Pacific Symphony's spectacular Rachmaninov ends its summer season

By Truman C. Wang
September 15, 2015         

Olga kern, piano

Olga kern, piano

Pacific Symphony’s 2015 summer concerts came to an auspicious close last Saturday with a superlative Second Piano Concerto of Sergei Rachmaninov.  Olga Kern, the Russian pianist who won the Van Cliburn Gold in 2001, was that rare artist able to bring out the essence of Rachmaninov’s music – its fiery athleticism interspersed with melancholy introspection.   In the famous Moderato opening of the concerto, it became clear early on that the pianist, by her impetuous nature, tried to break away and race ahead of the orchestra several times, only to be reined in reluctantly by conductor Carl St. Clair’s fairly pedestrian tempi.  The many repetitive chords and figurations that would sound tedious by other pianists literally came alive with colors and burnished intensity under Ms. Kern’s fingers.  In the Adagio sostenuto, the mood of aching romantic longings was beautifully sustained (sostenuto) by Ms. Kern’s hushed, lyrical playing, as well as Jessica Pearlman Fields’ deeply soulful oboe.  At its conclusion, the ever-intense pianist, eyes closed, slowly raised her arms and opened her palms skyward, as if in a trance.  Tempestuous display resumed in the concluding Allegro scherzando, where the pianist once again threatened to toss the orchestra into the winds.  The sheer sparkle and excitement of her playing rivaled the actual fireworks that were to come at the end of the evening.  Two years ago, when she played the Rachmaninov Etudes and the C-Sharp Minor Prelude in a recital, I was mesmerized by those same qualities.  This time around, they are no less impressive.  With the exception of Martha Argerich, there is no other living pianist I would rather hear play Rachmaninov than Olga Kern.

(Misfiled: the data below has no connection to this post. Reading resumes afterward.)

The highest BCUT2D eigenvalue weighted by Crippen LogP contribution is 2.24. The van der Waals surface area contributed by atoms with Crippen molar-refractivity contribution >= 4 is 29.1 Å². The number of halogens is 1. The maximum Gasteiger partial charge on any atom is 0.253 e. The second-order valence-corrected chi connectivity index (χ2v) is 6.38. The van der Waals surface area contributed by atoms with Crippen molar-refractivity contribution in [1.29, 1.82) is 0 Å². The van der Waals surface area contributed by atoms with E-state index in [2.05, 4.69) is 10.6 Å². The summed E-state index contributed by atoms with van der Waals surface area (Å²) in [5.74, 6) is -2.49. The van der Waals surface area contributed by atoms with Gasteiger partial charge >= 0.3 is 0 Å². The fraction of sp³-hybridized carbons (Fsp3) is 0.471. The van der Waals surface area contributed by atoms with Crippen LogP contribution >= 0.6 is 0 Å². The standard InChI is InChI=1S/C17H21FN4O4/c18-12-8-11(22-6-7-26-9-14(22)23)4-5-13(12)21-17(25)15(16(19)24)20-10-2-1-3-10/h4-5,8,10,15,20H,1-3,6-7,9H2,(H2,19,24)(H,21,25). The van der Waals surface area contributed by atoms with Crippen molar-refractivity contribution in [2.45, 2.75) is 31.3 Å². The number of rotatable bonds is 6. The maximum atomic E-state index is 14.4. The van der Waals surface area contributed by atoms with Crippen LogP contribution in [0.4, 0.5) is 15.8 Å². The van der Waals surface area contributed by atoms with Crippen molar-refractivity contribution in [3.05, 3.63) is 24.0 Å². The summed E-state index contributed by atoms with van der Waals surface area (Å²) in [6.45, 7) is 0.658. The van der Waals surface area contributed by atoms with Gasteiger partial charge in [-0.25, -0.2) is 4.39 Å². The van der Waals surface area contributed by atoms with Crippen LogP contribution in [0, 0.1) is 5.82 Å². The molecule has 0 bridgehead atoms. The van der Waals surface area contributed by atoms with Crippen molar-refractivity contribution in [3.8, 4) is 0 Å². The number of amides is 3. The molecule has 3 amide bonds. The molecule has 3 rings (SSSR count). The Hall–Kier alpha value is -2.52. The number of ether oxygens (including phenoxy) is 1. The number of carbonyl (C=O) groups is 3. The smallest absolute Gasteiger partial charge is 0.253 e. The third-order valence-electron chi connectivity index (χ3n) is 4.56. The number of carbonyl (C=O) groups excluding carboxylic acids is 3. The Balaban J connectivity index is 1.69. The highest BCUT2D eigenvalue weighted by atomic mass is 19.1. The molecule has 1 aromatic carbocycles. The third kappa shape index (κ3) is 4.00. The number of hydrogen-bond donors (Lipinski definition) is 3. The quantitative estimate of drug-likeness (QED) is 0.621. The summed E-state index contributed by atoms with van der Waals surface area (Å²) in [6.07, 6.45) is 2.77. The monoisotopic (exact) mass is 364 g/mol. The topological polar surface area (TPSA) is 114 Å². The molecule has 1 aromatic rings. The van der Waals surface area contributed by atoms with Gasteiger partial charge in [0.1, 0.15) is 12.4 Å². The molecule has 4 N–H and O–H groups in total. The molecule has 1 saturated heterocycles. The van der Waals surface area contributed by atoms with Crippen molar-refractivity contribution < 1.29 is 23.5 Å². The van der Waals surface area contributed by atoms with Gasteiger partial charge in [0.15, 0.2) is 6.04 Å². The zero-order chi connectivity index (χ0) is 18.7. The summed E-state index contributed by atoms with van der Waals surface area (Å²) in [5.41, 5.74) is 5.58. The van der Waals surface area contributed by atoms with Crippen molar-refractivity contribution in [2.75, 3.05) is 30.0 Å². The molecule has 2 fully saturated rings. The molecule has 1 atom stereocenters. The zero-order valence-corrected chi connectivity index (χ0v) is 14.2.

After having devoted nearly 300 words on the wonderful Russian pianist, the rest of the concert seems a bit of an afterthought, an antipasto or hors’ d’oeuvre, depending on how you look at it.  The Sleeping Beauty Introduction and Waltz and the Firebird Suite (1919 version) received decent readings from maestro St. Clair and showcased many principal players of the Pacific Symphony.  The lackluster sound system of the Irvine Meadows Amphitheatre could not dampen the audience’s enthusiasm.  The final 1812 Overture, aided by the good ol’ local Huntington Beach Concert Band, sent up some spectacular fireworks as well as brought down the curtain on the Symphony’s outdoor summer season.

The 2015-2016 season starts October 1 at the Segerstrom Concert Hall in Costa Mesa.  Go to Pacific Symphony for ticket info.

Truman C. Wang is editor-in-chief of Classical Voice.  Since 2003, his articles have appeared in the San Gabriel Valley Tribune, Pasadena Star-News, and other Southern California publications, as well as the Hawaiian Chinese Daily.